Often, when you ask an audio engineer what his or her most important piece of equipment is, the reply will be, “My ears!” It's a good answer; without great, trained ears, all the other accoutrements of recording are useless. After all, no hearing, no music appreciation, no music purchasing. Elementary, my dear Watson, right? So why do we seem so hell-bent on destroying our ears? From superloud sound at movies, concerts and clubs to snowmobiles, leaf blowers and the earbud-style headphones that we jam into our ear canals for hours at a time (creating, in essence, a compression driver right up against our eardrums!), the amazing and delicate mechanism of the ear is under assault. It may develop so slowly you don't know it's happening, but high noise levels, especially combined with prolonged listening, can cause hearing damage.
Thanks to studies by health organizations and testimonials by high-profile musicians, public awareness is growing and has led to some action. Apple's software updates for the iPod and Nano allow customers to set maximum volume limits. Sony includes a hearing-loss warning with its music players, and the influential Consumer Electronics Association has created a pamphlet, Listening for a Lifetime, for manufacturers to include in packaging. However, we are not hearing a lot about the problem from audio professionals. We've all worked with producers, either unaware or in denial, who seem to have a “notch” in certain frequencies due to years of monitoring loud — and bright — in the studio. I have a good friend who spent years punching in loud vocals with one ear turned to the monitors as he worked the tape machine remote placed to his side — guess which ear doesn't work so well anymore? Why does this happen?
Early in my career, I was lucky to have as a mentor the extremely talented — and no-nonsense — San Francisco Bay Area engineer Fred Catero. Fred had paid plenty of dues to learn his craft and had worked his way up to preeminence. On one of my very first sessions as an assistant, he taught me that the band needed to have the mains turned up loud when they came into the control room for playback. He also taught me that was a good time for the engineer to step out into the hall. Fred was not only practical about preserving his assets, he was confident and in-demand enough to set ground rules on a session. These days in our competitive field, many audio professionals not only don't want to talk about hearing loss, they don't want to say “no” to a client who's asking for dB levels that are just plain unhealthy.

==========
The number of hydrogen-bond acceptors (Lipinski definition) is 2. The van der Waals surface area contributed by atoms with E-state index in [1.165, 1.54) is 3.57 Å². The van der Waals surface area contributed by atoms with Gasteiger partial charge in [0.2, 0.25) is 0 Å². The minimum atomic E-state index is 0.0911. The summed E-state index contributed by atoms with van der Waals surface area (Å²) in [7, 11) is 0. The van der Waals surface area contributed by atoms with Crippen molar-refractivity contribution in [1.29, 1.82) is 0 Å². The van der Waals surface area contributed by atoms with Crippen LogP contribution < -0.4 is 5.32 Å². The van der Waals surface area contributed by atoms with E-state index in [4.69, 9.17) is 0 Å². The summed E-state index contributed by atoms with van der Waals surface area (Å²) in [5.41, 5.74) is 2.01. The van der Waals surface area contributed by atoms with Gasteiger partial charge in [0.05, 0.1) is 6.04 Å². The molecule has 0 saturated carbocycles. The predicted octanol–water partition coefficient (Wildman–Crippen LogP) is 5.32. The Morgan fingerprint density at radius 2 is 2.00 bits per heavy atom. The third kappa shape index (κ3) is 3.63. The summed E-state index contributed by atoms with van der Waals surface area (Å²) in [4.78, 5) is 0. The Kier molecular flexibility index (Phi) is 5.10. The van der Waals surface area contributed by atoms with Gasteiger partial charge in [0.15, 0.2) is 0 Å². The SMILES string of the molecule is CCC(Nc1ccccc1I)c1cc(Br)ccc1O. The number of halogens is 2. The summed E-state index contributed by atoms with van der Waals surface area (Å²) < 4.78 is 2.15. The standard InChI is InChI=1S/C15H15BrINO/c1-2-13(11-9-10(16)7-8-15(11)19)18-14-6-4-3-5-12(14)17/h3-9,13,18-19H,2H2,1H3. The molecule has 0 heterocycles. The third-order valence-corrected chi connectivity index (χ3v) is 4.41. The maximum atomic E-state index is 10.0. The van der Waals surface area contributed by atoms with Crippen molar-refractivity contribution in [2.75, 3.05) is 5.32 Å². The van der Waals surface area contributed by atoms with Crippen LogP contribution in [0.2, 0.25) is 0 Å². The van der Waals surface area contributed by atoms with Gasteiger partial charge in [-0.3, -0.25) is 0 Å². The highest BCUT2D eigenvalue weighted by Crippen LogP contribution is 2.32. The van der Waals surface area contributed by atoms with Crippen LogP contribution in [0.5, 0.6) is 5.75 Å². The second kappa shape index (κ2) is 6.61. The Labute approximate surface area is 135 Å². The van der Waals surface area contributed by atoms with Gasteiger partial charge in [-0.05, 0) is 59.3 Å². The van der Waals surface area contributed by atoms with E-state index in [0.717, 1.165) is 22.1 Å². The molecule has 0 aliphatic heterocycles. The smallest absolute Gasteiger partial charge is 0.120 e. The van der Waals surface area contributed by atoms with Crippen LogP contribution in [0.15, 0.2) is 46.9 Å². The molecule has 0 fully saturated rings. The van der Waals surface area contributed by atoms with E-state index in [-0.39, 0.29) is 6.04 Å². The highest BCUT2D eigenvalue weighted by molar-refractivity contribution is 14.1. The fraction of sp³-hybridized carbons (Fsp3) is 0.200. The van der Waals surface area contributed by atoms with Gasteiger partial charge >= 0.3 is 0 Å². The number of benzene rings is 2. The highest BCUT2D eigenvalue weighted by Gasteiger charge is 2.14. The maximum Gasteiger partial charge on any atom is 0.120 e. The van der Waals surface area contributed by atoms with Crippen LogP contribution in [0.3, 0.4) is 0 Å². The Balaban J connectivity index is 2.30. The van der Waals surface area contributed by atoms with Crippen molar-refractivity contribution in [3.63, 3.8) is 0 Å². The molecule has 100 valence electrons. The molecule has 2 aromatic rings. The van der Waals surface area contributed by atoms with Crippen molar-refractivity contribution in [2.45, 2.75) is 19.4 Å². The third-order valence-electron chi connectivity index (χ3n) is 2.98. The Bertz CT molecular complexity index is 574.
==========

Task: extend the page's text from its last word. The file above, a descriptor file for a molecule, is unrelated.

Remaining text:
Keith Olsen, another very talented and equally no-nonsense producer/engineer, offers these suggestions. Use earplugs during tracking when you're out in the room with the band (which is a place he recommends you be!). Okay, you might get a little hoarse from yelling all day — it's worth it. Make sure your control room doesn't “load up.” If the room has so many reflections that you get frequencies canceling each other, then you'll have destructive interference and you'll tend to keep turning up the volume. Use headphones in the control room so you can control the level you hear when “louder” is requested. (Tell them you're checking the mix on the 'phones.) Use your engineering expertise to make the small speakers sound great! You'll get better mixes that way anyway. And use your expertise in psychology to convince your clients to turn down. After all, you're making music for the people who buy it, right? They're going to be listening at 85 dB or less.
So listen up and turn down. You've got a lot invested in your ears — protect them!
Maureen Droney is the executive director of the Producers & Engineers Wing of the Recording Academy.